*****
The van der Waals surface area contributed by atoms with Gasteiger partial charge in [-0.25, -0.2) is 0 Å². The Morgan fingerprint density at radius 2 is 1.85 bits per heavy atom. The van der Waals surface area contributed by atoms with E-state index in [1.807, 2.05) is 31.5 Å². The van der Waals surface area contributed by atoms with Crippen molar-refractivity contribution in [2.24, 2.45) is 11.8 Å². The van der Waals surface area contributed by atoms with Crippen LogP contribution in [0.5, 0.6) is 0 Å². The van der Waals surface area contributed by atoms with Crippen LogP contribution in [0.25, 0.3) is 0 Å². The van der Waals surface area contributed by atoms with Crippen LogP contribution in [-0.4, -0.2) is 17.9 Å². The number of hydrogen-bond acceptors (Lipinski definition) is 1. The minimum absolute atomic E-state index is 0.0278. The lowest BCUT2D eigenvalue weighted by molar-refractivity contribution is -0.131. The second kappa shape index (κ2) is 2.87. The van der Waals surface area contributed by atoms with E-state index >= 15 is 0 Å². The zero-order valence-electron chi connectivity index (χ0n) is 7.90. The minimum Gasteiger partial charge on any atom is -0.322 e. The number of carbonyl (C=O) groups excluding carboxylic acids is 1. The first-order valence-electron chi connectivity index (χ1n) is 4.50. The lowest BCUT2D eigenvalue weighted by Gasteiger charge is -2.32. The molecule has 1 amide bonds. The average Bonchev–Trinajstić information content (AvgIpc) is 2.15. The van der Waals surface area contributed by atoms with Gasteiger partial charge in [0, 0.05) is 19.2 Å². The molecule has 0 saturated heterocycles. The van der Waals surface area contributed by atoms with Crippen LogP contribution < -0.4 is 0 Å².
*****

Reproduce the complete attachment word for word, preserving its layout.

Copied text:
The van der Waals surface area contributed by atoms with Gasteiger partial charge in [-0.25, -0.2) is 0 Å². The Morgan fingerprint density at radius 2 is 1.85 bits per heavy atom. The van der Waals surface area contributed by atoms with E-state index in [1.807, 2.05) is 31.5 Å². The van der Waals surface area contributed by atoms with Crippen molar-refractivity contribution in [2.24, 2.45) is 11.8 Å². The van der Waals surface area contributed by atoms with Crippen LogP contribution in [0.5, 0.6) is 0 Å². The van der Waals surface area contributed by atoms with Crippen LogP contribution in [0.25, 0.3) is 0 Å². The van der Waals surface area contributed by atoms with Crippen LogP contribution in [-0.4, -0.2) is 17.9 Å². The number of hydrogen-bond acceptors (Lipinski definition) is 1. The minimum absolute atomic E-state index is 0.0278. The lowest BCUT2D eigenvalue weighted by molar-refractivity contribution is -0.131. The second kappa shape index (κ2) is 2.87. The van der Waals surface area contributed by atoms with E-state index >= 15 is 0 Å². The zero-order valence-electron chi connectivity index (χ0n) is 7.90. The minimum Gasteiger partial charge on any atom is -0.322 e. The number of carbonyl (C=O) groups excluding carboxylic acids is 1. The first-order valence-electron chi connectivity index (χ1n) is 4.50. The lowest BCUT2D eigenvalue weighted by Gasteiger charge is -2.32. The molecule has 1 amide bonds. The average Bonchev–Trinajstić information content (AvgIpc) is 2.15. The van der Waals surface area contributed by atoms with Gasteiger partial charge in [0, 0.05) is 19.2 Å². The molecule has 0 saturated heterocycles. The van der Waals surface area contributed by atoms with Crippen LogP contribution < -0.4 is 0 Å².